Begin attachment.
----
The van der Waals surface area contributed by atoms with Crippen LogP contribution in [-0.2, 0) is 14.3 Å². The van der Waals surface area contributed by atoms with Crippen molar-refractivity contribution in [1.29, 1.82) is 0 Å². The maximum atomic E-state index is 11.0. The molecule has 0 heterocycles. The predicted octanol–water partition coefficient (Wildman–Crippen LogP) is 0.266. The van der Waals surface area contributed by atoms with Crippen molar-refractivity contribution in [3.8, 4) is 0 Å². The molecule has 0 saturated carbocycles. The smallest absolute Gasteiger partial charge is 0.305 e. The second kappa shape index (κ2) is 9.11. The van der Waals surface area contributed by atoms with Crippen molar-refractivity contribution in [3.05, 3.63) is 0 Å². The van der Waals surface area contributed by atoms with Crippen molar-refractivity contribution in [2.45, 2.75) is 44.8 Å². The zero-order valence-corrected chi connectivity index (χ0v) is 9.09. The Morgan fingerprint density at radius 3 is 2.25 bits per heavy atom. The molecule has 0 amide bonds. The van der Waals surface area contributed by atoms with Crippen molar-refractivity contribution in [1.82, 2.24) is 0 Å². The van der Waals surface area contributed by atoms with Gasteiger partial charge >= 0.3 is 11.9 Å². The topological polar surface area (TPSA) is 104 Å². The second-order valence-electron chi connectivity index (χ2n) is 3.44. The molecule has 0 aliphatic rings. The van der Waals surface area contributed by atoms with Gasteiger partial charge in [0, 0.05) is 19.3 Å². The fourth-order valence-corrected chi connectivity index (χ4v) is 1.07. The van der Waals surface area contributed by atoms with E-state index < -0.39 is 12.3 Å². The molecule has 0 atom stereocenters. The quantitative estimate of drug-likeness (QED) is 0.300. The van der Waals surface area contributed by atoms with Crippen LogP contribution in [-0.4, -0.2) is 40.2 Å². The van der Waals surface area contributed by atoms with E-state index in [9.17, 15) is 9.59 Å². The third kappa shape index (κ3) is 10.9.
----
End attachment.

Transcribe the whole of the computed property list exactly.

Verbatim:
The van der Waals surface area contributed by atoms with Crippen LogP contribution in [-0.2, 0) is 14.3 Å². The van der Waals surface area contributed by atoms with Crippen molar-refractivity contribution in [1.29, 1.82) is 0 Å². The maximum atomic E-state index is 11.0. The molecule has 0 heterocycles. The predicted octanol–water partition coefficient (Wildman–Crippen LogP) is 0.266. The van der Waals surface area contributed by atoms with Crippen molar-refractivity contribution in [3.8, 4) is 0 Å². The molecule has 0 saturated carbocycles. The smallest absolute Gasteiger partial charge is 0.305 e. The second kappa shape index (κ2) is 9.11. The van der Waals surface area contributed by atoms with Crippen molar-refractivity contribution in [3.05, 3.63) is 0 Å². The van der Waals surface area contributed by atoms with Crippen molar-refractivity contribution in [2.45, 2.75) is 44.8 Å². The zero-order valence-corrected chi connectivity index (χ0v) is 9.09. The Morgan fingerprint density at radius 3 is 2.25 bits per heavy atom. The molecule has 0 amide bonds. The van der Waals surface area contributed by atoms with Crippen molar-refractivity contribution in [1.82, 2.24) is 0 Å². The van der Waals surface area contributed by atoms with Gasteiger partial charge >= 0.3 is 11.9 Å². The topological polar surface area (TPSA) is 104 Å². The second-order valence-electron chi connectivity index (χ2n) is 3.44. The molecule has 0 aliphatic rings. The van der Waals surface area contributed by atoms with Gasteiger partial charge in [0, 0.05) is 19.3 Å². The fourth-order valence-corrected chi connectivity index (χ4v) is 1.07. The van der Waals surface area contributed by atoms with E-state index < -0.39 is 12.3 Å². The molecule has 0 atom stereocenters. The quantitative estimate of drug-likeness (QED) is 0.300. The van der Waals surface area contributed by atoms with Crippen LogP contribution in [-0.4, -0.2) is 40.2 Å². The van der Waals surface area contributed by atoms with E-state index in [9.17, 15) is 9.59 Å². The third kappa shape index (κ3) is 10.9.